Washington (AP) — The 2012 presidential campaign passed the $2 billion mark in fundraising Thursday, fueled by an outpouring of cash from both ordinary citizens and the wealthiest Americans hoping to influence the selection of the country's next leader.
The figure puts the election on track to be the costliest in modern U.S. history. It comes amid a campaign finance system vastly altered by the proliferation of outside groups and "super" political committees that are bankrolling a barrage of TV ads in battleground states.
President Barack Obama and Republican challenger Mitt Romney have brought in about $1.7 billion so far this election, according to fundraising reports submitted Thursday night.
Added to that: nearly $300 million in donations involving super PACs since early 2011, as well as tens of millions more in donations to nonprofit groups that run election-related ads but don't have to disclose their donors.
Obama, the Democratic Party and related fundraising committees raised a combined $88.8 million for the first 15 days of October, reports showed, while Romney's fundraising apparatus reaped $111.8 million during the same period.
The largest of those were two pro-Romney groups.
“American Crossroads,” a Republican-leaning super PAC with ties to former President George W. Bush's longtime political counselor Karl Rove, reported raising at least $79.6 million through Oct. 15.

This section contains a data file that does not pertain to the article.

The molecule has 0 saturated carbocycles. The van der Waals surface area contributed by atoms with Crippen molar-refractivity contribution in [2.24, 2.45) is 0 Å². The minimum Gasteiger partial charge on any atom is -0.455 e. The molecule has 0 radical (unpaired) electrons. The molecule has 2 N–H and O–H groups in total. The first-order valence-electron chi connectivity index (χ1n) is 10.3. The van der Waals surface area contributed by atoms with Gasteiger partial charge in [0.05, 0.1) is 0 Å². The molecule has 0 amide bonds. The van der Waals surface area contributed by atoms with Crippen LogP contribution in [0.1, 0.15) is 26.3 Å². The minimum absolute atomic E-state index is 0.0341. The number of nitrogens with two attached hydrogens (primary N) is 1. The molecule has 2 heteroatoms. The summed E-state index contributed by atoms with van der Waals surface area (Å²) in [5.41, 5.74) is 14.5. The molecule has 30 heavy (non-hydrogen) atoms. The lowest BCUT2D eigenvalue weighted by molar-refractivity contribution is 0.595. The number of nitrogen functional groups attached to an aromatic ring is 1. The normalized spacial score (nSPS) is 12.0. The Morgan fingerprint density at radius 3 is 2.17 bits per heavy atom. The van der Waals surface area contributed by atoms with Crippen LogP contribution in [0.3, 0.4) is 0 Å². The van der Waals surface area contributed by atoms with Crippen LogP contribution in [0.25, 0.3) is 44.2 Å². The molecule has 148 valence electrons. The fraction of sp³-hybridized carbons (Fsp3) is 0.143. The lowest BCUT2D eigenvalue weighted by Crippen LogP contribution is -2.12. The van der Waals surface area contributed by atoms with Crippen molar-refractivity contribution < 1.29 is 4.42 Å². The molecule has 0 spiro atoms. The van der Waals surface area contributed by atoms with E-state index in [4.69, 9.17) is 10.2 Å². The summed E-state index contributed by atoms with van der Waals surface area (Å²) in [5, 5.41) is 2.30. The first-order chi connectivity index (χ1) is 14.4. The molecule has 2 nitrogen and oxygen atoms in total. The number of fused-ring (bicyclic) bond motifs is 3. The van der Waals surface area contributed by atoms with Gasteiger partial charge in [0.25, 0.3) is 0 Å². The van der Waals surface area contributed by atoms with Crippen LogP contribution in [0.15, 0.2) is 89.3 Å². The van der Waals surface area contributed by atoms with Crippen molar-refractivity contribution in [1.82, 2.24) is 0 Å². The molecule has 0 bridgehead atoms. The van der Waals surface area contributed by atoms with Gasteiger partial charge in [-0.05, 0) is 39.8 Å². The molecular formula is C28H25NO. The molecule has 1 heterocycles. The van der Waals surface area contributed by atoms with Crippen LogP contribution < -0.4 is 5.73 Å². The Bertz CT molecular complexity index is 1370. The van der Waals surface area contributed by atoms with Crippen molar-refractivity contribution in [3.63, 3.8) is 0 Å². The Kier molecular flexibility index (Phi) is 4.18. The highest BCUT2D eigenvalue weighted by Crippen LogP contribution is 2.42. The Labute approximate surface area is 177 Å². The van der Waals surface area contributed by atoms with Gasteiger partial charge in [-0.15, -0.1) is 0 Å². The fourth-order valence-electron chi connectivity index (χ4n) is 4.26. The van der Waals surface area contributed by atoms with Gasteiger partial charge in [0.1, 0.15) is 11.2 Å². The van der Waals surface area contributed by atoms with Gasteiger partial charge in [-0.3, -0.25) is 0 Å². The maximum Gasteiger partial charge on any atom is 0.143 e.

“Restore Our Future,” founded by former Romney aides, reported pulling in $130.6 million so far. And Priorities USA, a pro-Obama group founded by two former aides to the president, reported $62.8 million in contributions.
Added to that: nearly $300 million in donations involving super PACs since early 2011, as well as tens of millions more in donations to nonprofit groups — often affiliated with super PACs — that run election-related ads but don't have to disclose their donors.
Presidential candidates in 2008 raised more than $1.8 billion in inflation-adjusted figures. This time, new factors have contributed to the escalation in the campaign money chase.
This year marked the first time that both major party candidates opted out from the public financing system established to set limits on how much a presidential candidate can raise and spend.
Both Obama and Romney would have been eligible for about $100 million in taxpayer money to support their campaigns through the general election, but both gambled — correctly — that they could raise more and spend far more.
By Beth Fouhy, Associated Press - All copyrights reserved